When the Shoe Fits It Is Magical

Photo by Terje Sollie on Pexels.com

My father often read fairytales to me. He even purchased a beautiful pair of books for me that are filled with stories from the Grimm brothers and Hans Christian Andersen. I outgrew those tales long ago, but I still have silly dreams of living an almost magical existence. I no longer believe that anybody has a perfectly happily ever after life. Instead I know that we each endure heartbreak and tragedy as well as times of wonder. Fairytales tempt us to wish to be someone other than we actually are. Real life forces us to make the best of our circumstances and find a way toward happiness without depending on a fairy godmother or handsome prince. 

We all have heroes that we would like to emulate, but in the end we are better off being our best selves. Trying to be someone else can be frustrating at best and horribly wrong at worst. None of us should spend a lifetime wishing and hoping and comparing ourselves to some ideal. Instead our goal should be to find our talents and passions and then cultivate them with persistence. If we figure out who we are the journey turns out to be a happy one. If we only dream of being someone else, we are bound to feel mostly frustration and even sorrow. 

I worked with young people for all of my career. I still have students even in retirement. I find that our young remain mostly optimistic and hopeful as long as they have opportunities to be free to be themselves. That may mean following a career path that seems uncertain or even disappointing to adults. It might involve admitting to different ways of viewing the world. In any case the ultimate decisions have to be right for each person. We older folk might provide guidance and support, but it would be very wrong to force the younger generation to follow paths that do not feel right or to disrespect them simply because they do not totally agree with the way we chose to approach life. 

I have found a lovely earnestness in each of the young people whom I have encountered. They may make some mistakes along the way, some quite profound, but ultimately their search leads them to places that they were meant to be. They are not lazy, ignorant, or lost as far too many adults seem to believe they are. I get quite angry when I hear comments tearing down teens and those in their twenties. I find myself wondering how people misunderstand the journey of discovery that our youth must travel in the process of finding themselves. 

There was a time when I was a disappointment to the adults around me. They had so many ideas about what kind of person I was meant to become. Many of their thoughts were lovely for someone else, but not for me. I did not want to be a doctor or an engineer. I could not imagine working in the world of business. Making mountains of money was not something that excited me. I suppose that I always knew that I wanted to be a teacher, and it took me a long time to get there because I tried very hard to please everyone else but myself. When I finally asserted my independence and began living the way that made me happy and fulfilled, my life began an upward trajectory. Many years later, even the naysayers marvel at what I accomplished. They no longer wonder why I chose the life of an educator when my talents may have led me in many other directions. They now understand that by living out my passion, I became great in my chosen career.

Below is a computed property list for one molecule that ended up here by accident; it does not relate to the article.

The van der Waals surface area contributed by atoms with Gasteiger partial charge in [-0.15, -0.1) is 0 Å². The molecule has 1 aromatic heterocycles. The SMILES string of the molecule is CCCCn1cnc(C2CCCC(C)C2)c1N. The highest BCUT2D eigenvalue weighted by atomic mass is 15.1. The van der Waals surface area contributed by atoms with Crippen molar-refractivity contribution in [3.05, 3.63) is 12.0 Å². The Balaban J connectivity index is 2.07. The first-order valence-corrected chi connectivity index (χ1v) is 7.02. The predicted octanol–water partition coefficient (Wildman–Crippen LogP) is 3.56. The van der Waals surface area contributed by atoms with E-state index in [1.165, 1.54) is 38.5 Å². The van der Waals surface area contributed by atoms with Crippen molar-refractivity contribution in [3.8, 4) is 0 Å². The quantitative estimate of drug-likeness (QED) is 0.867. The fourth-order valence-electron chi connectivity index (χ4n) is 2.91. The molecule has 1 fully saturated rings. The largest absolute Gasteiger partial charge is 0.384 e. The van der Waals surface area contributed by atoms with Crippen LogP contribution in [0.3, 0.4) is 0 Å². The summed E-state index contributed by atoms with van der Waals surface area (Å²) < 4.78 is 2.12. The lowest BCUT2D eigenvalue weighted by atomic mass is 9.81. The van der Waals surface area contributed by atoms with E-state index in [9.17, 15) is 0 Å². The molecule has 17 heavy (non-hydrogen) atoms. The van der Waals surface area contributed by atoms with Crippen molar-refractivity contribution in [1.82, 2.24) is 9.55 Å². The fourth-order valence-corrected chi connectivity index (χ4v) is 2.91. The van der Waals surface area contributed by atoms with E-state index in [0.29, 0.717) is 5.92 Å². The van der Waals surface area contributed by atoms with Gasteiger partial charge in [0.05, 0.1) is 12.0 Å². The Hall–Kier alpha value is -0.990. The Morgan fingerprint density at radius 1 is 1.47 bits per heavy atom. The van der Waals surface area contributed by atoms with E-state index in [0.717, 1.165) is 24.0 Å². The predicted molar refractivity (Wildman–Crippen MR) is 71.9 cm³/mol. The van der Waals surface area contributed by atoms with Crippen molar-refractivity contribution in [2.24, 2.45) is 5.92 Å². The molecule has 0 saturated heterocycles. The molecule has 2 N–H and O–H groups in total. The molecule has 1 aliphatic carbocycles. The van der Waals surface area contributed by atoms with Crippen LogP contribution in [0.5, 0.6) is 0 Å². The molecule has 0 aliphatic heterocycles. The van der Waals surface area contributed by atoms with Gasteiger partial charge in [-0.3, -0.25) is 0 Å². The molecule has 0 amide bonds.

We often hear a child saying, “ I want to be … when I grow up.” Our response to that little one should always be, “Just be yourself when you grow up.” Our role is to guide children and encourage them to follow their hearts while letting them know that all goals require hard work. There is no magic in building a wonderful life other than the delight of feeling good about whatever one is hoping to accomplish. When the fit is right there are fireworks in the sky and all of the efforts to reach a certain place seem worthwhile. 

We should be mentors to your youth. Our role is not to bludgeon them with negativity or demands, but to nurture their talents and their ideas. That does not mean lying to them about how difficult their choices may be, but respecting what they hope to accomplish with honesty. There are many goals in life that seem to be impossible, but we never know if we might reach them until we try. By the same token, pursuing something that we abhor simply because it is a sure thing or a means to money or fame can be soul crushing. We must be careful not to guide our youth based on superficial ideas that mean nothing to them. 

We may not want our child to choose a dangerous career but that may be the very place where he/she is the happiest. We may doubt the possibility of of a son or daughter becoming a famous highly paid actor, but why would we force that person to give up before even trying? Those decisions are not up to us. They only work if they are made by the person who will have to live and learn from that lifestyle. 

I’d love to see more and more posts and comments encouraging our young people rather than tearing them down. They are our future. Why would we want to be so cynical about them? From ancient times one generation after another has found a way to live life successfully. Only when they have been forced to be other than what they wanted to be have people been profoundly unhappy. Let’s become fairy godmothers and godfathers by performing the magic of encouragement. Let’s push our kids to follow their dreams. When the shoe fits it is magical.